What would you say is the most important building in The United States of America? What building symbolizes America for you? Some people might say: the White House. Now suppose you knew that the White House was soon to be attacked by terrorists or destroyed in a natural disaster. And suppose further that you knew this was going to happen as a result of God’s judgment on America for our wickedness. What might you do to warn Americans ahead of time so that they might repent? You may say: such a situation is hard for me to imagine. But in order to understand the story about Jesus we are going to read today, we must imagine just such a situation.
The most important building in Israel in the time of Jesus was the Temple. It represented Israel’s religious and national life. But the Temple system had become corrupt and Jesus predicted its destruction, which actually took place in AD 70. Furthermore, Jesus warned his fellow Jews, in a cryptic way, of the coming destruction of the Temple and urged their repentance by his symbolic act of cleansing the Temple the day after his triumphal Palm Sunday entrance into Jerusalem.
Let’s look into Mark 11:12-19 and see exactly what Jesus did and why. . . .
12The next day as they were leaving Bethany, Jesus was hungry. 13Seeing in the distance a fig tree in leaf, he went to find out if it had any fruit. When he reached it, he found nothing but leaves, because it was not the season for figs. 14Then he said to the tree, “May no one ever eat fruit from you again.” And his disciples heard him say it.
15On reaching Jerusalem, Jesus entered the temple area and began driving out those who were buying and selling there. He overturned the tables of the money changers and the benches of those selling doves, 16and would not allow anyone to carry merchandise through the temple courts. 17And as he taught them, he said, “Is it not written:
“ ‘My house will be called
a house of prayer for all nations’?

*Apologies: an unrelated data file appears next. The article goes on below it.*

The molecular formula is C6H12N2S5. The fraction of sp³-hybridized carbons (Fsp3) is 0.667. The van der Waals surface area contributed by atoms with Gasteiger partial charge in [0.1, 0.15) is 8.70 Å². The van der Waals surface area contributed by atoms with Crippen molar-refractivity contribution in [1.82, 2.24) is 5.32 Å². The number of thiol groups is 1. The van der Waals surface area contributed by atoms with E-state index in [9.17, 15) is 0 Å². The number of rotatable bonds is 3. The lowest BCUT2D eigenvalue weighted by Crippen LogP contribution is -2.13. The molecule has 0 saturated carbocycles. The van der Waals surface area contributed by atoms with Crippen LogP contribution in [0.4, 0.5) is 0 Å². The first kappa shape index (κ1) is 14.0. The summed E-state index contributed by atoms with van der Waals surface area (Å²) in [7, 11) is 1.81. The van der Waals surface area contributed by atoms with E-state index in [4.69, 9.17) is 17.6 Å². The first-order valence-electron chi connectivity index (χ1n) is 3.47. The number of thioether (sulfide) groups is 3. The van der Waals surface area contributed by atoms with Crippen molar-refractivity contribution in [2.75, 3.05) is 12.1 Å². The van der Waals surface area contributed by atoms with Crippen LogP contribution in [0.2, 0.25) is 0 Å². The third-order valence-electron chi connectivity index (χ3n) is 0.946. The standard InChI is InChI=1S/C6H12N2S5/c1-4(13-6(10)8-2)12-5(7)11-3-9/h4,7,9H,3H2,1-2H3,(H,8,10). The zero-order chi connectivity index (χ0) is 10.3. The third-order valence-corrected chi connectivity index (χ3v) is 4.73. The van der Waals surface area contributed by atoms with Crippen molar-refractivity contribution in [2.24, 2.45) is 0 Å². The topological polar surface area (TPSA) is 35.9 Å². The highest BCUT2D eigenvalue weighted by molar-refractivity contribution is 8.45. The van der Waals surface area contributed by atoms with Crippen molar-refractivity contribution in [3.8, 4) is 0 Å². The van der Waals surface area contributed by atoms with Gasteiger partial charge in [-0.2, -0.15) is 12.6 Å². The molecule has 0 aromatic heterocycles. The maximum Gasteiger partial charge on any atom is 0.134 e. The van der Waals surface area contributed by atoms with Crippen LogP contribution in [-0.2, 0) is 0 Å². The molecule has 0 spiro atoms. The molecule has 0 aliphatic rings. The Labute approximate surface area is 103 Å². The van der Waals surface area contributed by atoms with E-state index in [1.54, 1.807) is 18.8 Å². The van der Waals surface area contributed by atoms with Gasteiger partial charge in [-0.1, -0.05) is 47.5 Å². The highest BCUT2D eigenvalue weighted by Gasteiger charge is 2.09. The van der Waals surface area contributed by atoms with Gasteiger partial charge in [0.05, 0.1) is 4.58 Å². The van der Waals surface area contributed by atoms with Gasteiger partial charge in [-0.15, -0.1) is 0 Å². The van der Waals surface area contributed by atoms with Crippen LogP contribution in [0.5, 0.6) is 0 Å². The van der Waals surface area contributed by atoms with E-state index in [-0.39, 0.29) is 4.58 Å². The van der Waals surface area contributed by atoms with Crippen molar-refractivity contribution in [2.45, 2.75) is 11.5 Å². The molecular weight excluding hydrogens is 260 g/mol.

But you have made it ‘a den of robbers.’”
18The chief priests and the teachers of the law heard this and began looking for a way to kill him, for they feared him, because the whole crowd was amazed at his teaching.
19When evening came, they went out of the city.
I want us to examine together the various reasons why Jesus cleansed the Temple, layer by layer. First of all, I think exploitation moved Jesus to turn the tables in the temple. I think Jesus was angry at the exploitation of the Jewish pilgrims gathered at the temple for the upcoming feast of Passover.
William Barclay writes, “The Temple authorities were treating them [the pilgrims] not as worshippers, not even as human beings, but as things to be exploited for their own ends. Man’s exploitation of man always provokes the wrath of God, and doubly so when it is made under the cloak of religion.”
What do I mean by exploitation? Perhaps a simpler phrase, one that my boys used to use when they were young, is “rip-off.” When Jamie or Jon used to get a bad trade in Pokemon cards they would say it was a rip-off. And that is what the temple authorities were doing to the Jewish pilgrims. They were ripping them off.
How? Every Jew had to pay a temple tax of one half shekel a year; that was the equivalent of two days wages. This tax had to be paid in shekels of the sanctuary. It was paid at Passover time. Jews from all over the world came to Jerusalem for the Passover with all kinds of currency. When they went to have their money changed they had to pay a fee, and should their coin exceed the tax, they had to pay another fee before they got their change. Those fees together amounted to about a half a day’s wage, which for most people was a great deal of money. The money changers did big business during Passover, getting rich off the inflated exchange rates at the expense of the pilgrims.
As for sacrificial animals, doves could be bought cheaply enough outside the temple. However, the temple inspectors would be sure to find something wrong with them, and so worshipers were advised to buy their sacrificial animals at the temple stalls. But at the temple a dove could cost as much as 25 times the price outside the temple. This whole business of buying and selling belonged to the family of Annas who had been High Priest. This same Annas was the first man to try Jesus after his arrest. It was the fact that poor, humble pilgrims were being ripped off which moved Jesus to anger. And it may have been Jesus’ action in the temple that led Annas to have Jesus arrested.